The Christmass proclamation is not that God intervened in history to bless and sanctify the world view of a first century middle eastern patriarchy; but that God continues to intervene in the world in each and every generation, blessing the lives of ordinary people, people just like you and I, in the midst of all the technology, to inspire us to question rather than regurgitate, to love those who are different, rather than to eternally worry if we are going to heaven.

If the Christmass proclamation is that we should return to the world view of a first century middle eastern patriarchy, what we see in the present middle east should demonstrate the folly of such an exercise.  No one in their right mind would want the strife and contention that still exists in the middle east to permeate throughout the rest of the world!   Actually we are trying our best to avoid middle eastern terrorism infecting western secular society!   Why would we ever consider adopting their precepts?   Rather than rejoicing, we would be finding the quickest exit!  

The Christmass proclamation is the inconvenient truth, inconvenient to the church which doesn’t love people as they are, that God does!   The Christmass proclamation is that we finally can be ourselves, and everyone else can be themselves.   This is the reason ordinary people still persist in celebrating Christmass, because somewhere deep inside people, see in Christmass that there is a better more compassionate way of living rather than endlessly trying to live up to someone else’s expectations.   Ordinary people continue to celebrate Christmass and refuse to allow the church to highjack, monopolise and quarantine the unconditional love of the divine from others.   We celebrate Christmass because it is the age old message that God loves people other than straight, baptised, confirmed, communicant, tithing Anglicans of my particular variety!

This is the reason for the joy and goodwill, and if the church ends up criticising the culture of mass consumption at this time, then this will be another in a seemingly endless list of criticisms the church has for ordinary people and society in general.   Perhaps it is the church which hasn’t got the message!   Perhaps the culture of consumption results from the church’s unwillingness to allow real space for people other than straight, baptised, confirmed, communicant, tithing Anglicans of my particular variety to celebrate with us.  Perhaps we might care to look around us in church today at those who are worshipping with us.   Are they not imperfect replicas of ourselves, or those we hope soon will be?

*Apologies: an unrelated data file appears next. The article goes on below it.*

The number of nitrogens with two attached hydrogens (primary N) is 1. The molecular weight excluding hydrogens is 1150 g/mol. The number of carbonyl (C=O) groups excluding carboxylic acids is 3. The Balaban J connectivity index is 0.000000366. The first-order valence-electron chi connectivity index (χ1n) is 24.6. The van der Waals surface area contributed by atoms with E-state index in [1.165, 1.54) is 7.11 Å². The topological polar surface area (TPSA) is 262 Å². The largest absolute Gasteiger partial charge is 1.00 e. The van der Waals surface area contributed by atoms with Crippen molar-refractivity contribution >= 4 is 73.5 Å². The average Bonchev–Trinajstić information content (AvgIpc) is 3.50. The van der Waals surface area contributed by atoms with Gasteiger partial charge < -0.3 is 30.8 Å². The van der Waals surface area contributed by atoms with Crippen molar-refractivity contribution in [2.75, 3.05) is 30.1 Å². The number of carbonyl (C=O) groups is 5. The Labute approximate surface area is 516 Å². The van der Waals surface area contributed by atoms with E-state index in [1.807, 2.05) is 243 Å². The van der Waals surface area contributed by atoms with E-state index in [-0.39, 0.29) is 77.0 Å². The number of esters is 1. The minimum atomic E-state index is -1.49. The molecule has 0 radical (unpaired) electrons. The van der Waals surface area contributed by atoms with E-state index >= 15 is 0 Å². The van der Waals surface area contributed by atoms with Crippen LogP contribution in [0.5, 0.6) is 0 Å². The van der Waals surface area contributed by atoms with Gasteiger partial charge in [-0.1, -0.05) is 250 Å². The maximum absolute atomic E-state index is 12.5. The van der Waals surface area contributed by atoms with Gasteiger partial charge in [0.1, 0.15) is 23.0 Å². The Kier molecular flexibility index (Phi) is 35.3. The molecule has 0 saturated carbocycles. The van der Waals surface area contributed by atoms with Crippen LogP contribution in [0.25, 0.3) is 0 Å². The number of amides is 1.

And for all we might be justifiably horrified with the pronouncements by Donald Trump about stopping Muslims entering America, we might look around us and see how many Muslims are worshipping here with us this Christmass!

Christmass is about God blessing us as we are and others as they are, that finally we can be ourselves.  Scripture says:  ‘I tell you, there will be .. joy in heaven over one sinner who repents’ (6) which for me says there is joy in heaven when just one person finally realises they are loved unconditionally.   So when our liturgy of ‘holy communion’ convoys to everyone that they are loved unconditionally, and by that affirmation and inclusion is a sign of that unconditional love, surely then there will be both ‘the angel (and) a multitude of the heavenly host, praising God.’

1.  Matthew 2:16-18
2.  Joshua 11:6
3.  2 Samuel 8:4
6.  Luke 15:7